The expression of plaintiveness not only derives from his painting but also from its gray color glaze and earthenware texture, which is called KENZAN earthenware. Gold color clouds impart subtle elegance and capture the scene. Orange flecks are from a traditional technique known as GOHONDE, and its color reminds us of autumn sunset. In the inside of the bowl, a flock of wild geese flies far away towards the autumn sky, and it gives depth perception to the Matcha bowl. On the contrary to the use of gold color and techniques for its elegance, this bowl conveys loneliness and sorrow. The contrast between the rich elegance of the gold and the sorrow evoked by the dark and lonely scene are poignant and superb.

This Matcha bowl offers a glimpse into the subtle emotions and the WABI-SABI aesthetic during this period in the melancholy beauty of SUMA in autumn.



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Overview of SUMA

SUMA is the 12th of 54 stories in the Tale of Genji.

Hikaru Genji had a relationship with a woman who was part of the family of the political opposition in the Imperial Palace. He was condemned in the palace, and about to be sentenced to deportation. Before judgment, he voluntarily decided to withdraw from the palace and live in SUMA, which was far from the capital. Before his departure, there were tears from many at the palace because of the sorrow of parting. His legal wife sought to go with him, but he declined her request, and left his property and vassals with her.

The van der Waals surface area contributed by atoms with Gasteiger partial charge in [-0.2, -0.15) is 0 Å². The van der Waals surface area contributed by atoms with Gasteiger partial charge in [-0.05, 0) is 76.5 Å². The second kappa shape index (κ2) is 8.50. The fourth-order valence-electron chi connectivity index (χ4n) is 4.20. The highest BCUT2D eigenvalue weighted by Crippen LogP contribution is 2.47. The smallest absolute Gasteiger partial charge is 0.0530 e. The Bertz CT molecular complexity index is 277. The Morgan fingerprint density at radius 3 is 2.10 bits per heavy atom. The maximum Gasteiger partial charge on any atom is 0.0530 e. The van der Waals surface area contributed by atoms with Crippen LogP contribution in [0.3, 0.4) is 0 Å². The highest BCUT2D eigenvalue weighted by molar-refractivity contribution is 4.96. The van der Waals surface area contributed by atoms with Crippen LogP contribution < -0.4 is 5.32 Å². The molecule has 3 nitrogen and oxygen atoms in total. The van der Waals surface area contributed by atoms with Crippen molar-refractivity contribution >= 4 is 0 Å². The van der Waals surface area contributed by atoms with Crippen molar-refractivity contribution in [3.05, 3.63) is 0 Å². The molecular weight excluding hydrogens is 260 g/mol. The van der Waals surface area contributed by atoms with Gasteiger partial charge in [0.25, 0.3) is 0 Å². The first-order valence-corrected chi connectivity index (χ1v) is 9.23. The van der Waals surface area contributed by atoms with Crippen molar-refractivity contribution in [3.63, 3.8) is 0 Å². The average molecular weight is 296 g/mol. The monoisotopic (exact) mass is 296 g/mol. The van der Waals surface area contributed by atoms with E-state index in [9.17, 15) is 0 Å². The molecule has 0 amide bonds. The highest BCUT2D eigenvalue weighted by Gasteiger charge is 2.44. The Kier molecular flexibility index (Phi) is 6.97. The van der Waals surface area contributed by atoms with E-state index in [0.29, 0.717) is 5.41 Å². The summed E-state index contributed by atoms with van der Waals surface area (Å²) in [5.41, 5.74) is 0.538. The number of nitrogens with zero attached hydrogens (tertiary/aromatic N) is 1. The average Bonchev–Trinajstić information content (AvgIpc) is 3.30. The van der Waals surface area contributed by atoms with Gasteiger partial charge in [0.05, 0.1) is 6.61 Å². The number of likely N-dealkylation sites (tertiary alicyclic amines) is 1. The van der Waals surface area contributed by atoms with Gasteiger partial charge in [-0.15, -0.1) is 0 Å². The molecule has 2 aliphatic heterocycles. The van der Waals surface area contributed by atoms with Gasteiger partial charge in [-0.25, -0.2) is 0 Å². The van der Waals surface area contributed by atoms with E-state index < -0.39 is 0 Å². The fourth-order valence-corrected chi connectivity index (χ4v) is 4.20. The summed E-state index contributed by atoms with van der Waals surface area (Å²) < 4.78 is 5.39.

He arrived at SUMA, which was far from the capital and faced the coast, and decided to live there. This isolated place made him lonely and miserable, and he missed the days he spent in the Imperial Palace and the women whom he loved. He recited numerous poems full of emotion and played the music which was full of melancholy and despondency. A few of his attendants felt sorrow whenever they heard his poems and music. Hikaru Genji noticed that his works brought sorrow not only to himself but to his attendants, and thus he decided not to share his grief. He made many WAKA and drawings to take his mind off his grief, and behaved cheerfully.

Hikaru Genji recited the following WAKA on a long autumn evening.
"The wind that waked you,
Came it from where my Lady lies,
Waves of the shore, whose sighs
Echo my sobbing?"

The Tale of Genji was translated into English by the scholar Arthur Waley and this version is highly regarded throughout the world. The original is very difficult even for Japanese to understand due to archaic language. If you would like to read more of the story, please refer to the below edition.

Translated by: Arthur Waley
Publishing company: TUTTLE PUBLISHING (R)

Zenshoh Yamaoka

Zenshoh Yamaoka was born in 1942. He worked under Zenjiroh Ueyama for 10 years, and then opened his own Zenshoh kiln in 1969.
His paintings derived from masterpieces in the middle ages are excellent. It is said his precise drawing techniques are in a class of their own. Indeed, he was officially designated as a traditional craftsman by the Ministry of Economy, Trade and Industry in 2002. His sophisticated, exquisite, elegant, and advanced drawing techniques receive high acclaim in the Kyo Yaki pottery industry.


- It is best to wash this item using only tepid water or mild chlorine-free dish washing detergent.
- If necessary, you may occasionally use a chlorine detergent.
- Do not sterilize by boiling, or in a dish washing machine.